The child will not have its birthright until it enjoys more space, more scope, more privilege than the motor car. In fact, although always grateful for help, I look upon the tie-up of industry and education with some miss- giving because it is dangerous unless it is balanced with the building of independent minds and with the cultivation of crafts.

In music we can follow the same development as in all other forms of culture, i.e. from the God-given to the man-made; pre-theme, when music was symbol and ritual in the service of God, the individual almost nonexistent in terms of his own life theme, and then theme music, when pure music became an end in itself and wrapped itself around its own theme. Today there are more and more themes. We live in a world which finds itself between the God-given theme and its own theme, as it were, and every man, woman and child, every group must evolve its own theme and build — it’s rather corny — a symphony on it. For myself, I don’t think symphony is always the best form! A centralised authority supplying one theme is today inconceivable, for as soon as a man-made theme is available, different men can make it. Even Utopia has different faces some have their Heaven inhabited by angels and others by various other creatures, but on earth the only things, sadly, that can still unite us at present would seem to be fear, hate, ignorance, war and, finally, sorrow, grief and guilt.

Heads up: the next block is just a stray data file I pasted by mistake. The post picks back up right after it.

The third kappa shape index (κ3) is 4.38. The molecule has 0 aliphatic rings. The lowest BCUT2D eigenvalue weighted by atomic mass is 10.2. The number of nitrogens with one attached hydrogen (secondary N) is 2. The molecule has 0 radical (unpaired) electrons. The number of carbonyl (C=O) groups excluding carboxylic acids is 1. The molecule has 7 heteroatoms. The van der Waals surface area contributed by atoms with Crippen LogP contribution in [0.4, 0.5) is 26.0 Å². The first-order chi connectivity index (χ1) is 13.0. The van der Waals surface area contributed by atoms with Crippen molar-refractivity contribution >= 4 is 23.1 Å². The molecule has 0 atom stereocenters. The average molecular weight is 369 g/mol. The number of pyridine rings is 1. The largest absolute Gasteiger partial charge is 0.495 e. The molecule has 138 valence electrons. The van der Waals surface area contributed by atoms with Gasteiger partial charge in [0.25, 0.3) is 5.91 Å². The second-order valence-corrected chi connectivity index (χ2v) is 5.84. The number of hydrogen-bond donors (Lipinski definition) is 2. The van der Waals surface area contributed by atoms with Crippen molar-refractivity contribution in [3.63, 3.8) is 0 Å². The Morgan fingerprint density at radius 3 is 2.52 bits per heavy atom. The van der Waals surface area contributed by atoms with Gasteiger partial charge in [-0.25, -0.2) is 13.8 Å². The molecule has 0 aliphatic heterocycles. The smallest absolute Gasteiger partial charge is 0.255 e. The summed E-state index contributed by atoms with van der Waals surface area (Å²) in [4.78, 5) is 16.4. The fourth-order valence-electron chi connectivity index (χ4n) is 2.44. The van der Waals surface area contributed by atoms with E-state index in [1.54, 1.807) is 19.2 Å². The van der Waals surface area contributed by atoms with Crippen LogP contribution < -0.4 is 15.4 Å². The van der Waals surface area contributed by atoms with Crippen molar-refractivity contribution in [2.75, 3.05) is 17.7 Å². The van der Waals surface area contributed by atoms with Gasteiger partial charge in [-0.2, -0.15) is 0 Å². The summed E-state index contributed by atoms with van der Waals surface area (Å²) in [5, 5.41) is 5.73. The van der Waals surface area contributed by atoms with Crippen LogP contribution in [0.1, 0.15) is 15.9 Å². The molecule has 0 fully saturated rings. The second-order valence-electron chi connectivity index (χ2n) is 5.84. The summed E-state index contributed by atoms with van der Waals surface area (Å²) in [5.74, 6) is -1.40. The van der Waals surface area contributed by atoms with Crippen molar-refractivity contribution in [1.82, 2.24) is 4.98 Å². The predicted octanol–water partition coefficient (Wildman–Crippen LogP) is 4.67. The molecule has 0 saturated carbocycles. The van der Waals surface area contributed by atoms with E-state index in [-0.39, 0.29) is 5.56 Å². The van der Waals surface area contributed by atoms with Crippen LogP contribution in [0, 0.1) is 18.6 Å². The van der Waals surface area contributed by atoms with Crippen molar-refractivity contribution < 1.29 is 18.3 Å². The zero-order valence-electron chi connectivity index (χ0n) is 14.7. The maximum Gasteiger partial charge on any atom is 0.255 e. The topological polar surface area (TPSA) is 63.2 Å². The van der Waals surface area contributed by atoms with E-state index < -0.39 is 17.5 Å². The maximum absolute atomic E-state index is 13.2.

We return to the need for a new morality as the one binding thought among a mankind as variegated as each imagination can possibly make it. Morality, therefore, must exist as a climate; it cannot be legislated.